4 Exercises to Relieve Sciatica

4 Exercises to Relieve Sciatica

Today’s blog is written by Dr. Justin Bryant, whose practice is located in McLean, Virginia. In this article, he discusses how sciatica develops and shares a few easy exercises to relieve your sciatic pain.

Often, the term “sciatica” is confused with general back pain. However, sciatica is not limited to the low back. If you develop sciatica, you could experience pain anywhere in your lower body, including the low back, the leg, and even the foot.

How Sciatica Starts

Anything that compresses the sciatic nerve can cause pain that ranges from mild to severe. Sciatica is usually caused by a pinched nerve in the lower spine due to lumbar disc herniation, commonly called a “slipped disc,” or lumbar disc degeneration. Even though it most often develops in the lower spine, sciatica can be felt anywhere where the sciatic nerve can be pinched or irritated, including in the buttocks and down the leg.

Sciatic pain typically only occurs on one side and may get worse after bending over, standing up, or sitting down. Over time this pain may get so severe that it can limit your mobility and bring your favorite activities to a grinding halt.

Solutions for Sciatica

There are many different treatment methods available to relieve sciatic pain. Traditional treatments for sciatica include exercises and stretches, over-the-counter pain reducers such as Ibuprofen, cold compression packs, prescription medications, and injections.  In particularly difficult cases surgery may be recommended.

If you’re seeking non-invasive exercises and stretches for sciatica relief, try these four exercises below to relax your muscles and ease sciatic pain.

***Disclaimer: Always consult with your doctor before starting any exercise program.  If you experience any numbness, tingling or reproduction of your symptoms, please contact your doctor. 

McKenzie Push Up

  • Lie on your stomach with your hands next to your face.
  • Push up with your arms, gradually lifting your head first, then slowly lifting through the upper back all the way to the low back.
  • Keep the glutes relaxed and your pelvis against the ground.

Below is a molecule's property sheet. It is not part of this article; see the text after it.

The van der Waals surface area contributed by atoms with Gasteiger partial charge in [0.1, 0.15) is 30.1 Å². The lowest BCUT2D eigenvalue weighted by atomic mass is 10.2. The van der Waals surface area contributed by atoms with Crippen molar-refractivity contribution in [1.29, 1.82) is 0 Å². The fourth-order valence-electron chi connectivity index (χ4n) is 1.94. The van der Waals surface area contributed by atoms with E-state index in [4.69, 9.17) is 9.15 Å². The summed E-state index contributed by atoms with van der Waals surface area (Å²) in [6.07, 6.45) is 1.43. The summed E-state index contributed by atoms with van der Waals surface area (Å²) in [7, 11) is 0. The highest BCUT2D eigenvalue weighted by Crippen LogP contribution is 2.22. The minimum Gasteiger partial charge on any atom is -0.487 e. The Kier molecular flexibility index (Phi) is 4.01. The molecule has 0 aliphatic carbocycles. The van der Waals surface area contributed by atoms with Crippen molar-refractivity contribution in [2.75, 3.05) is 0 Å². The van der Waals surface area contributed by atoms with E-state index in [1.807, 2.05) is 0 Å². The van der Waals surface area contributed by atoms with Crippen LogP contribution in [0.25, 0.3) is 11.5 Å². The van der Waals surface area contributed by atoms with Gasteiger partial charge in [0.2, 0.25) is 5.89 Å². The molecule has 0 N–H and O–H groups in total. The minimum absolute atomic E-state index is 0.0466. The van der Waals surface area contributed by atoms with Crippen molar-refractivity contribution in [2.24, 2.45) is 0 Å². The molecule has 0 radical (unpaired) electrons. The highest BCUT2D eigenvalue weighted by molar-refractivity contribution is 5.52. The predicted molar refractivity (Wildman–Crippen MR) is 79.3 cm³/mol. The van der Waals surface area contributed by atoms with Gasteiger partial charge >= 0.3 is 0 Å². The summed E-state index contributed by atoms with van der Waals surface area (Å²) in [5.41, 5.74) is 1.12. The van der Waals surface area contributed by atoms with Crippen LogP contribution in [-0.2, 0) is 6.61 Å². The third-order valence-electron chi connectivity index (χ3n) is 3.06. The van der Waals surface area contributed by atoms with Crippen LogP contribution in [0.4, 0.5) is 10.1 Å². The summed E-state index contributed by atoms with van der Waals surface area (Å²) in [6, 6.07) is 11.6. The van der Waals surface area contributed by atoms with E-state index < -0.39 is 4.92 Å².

• Push up until you feel a small discomfort in the lower back.
  • Lower yourself and repeat 10 times, holding each rep for 5 seconds.

Executive Stretch

  • Sit on a chair, putting one foot over the opposite knee in a figure-4 position.
  • Push on your knee to open the leg and straighten your back while you bend your upper body forward until you feel a comfortable stretch in the buttock.
  • Hold the stretch for 1 minute, then release.
  • Repeat for 3 sets, 2x/day.

Foam rolling glutes

  • Place your foam roller on the floor and sit on it having one foot over the opposite knee in a figure 4 position.
  • Lean on the buttock of the side that the leg is raised up.
  • Roll along your buttock in a front to back motion from your upper buttock to the bottom of the buttock.
  • Maintain proper lower back posture during the exercise.
  • If you feel any numbness, tingling or pain in the leg, discontinue the exercise.
  • Foam roll for 1 minute on each buttock, 1 – 2 times a day.

Deadbug with Heel Taps

  • Lie down on your back with your head towards the wall.
  • Raise your legs one at a time so you have a 90-degree angle at your hips and knees.
  • When both legs are in position, push with your hands on the wall.
  • While keeping core activated and lower back in contact with the floor begin to slowly lower one leg down, keeping the knee bent at 90 degrees.
  • Lightly tap the floor with your heel, slow and controlled and then return to neutral.
  • Repeat with the opposite leg.
  • Complete 2 sets of 5 – 10 repetitions on each leg twice a day.

How Airrosti Can Help

I hope these stretches help you find relief, but if you’ve tried the above exercises and sciatica is still causing you trouble, schedule an appointment with Airrosti today. At Airrosti, our providers will properly diagnose your injury and develop an individualized treatment plan to eliminate pain fast. We’ll help you kick your sciatica to the curb, so you can get back to doing the activities you love most.


View our medical disclaimer here.

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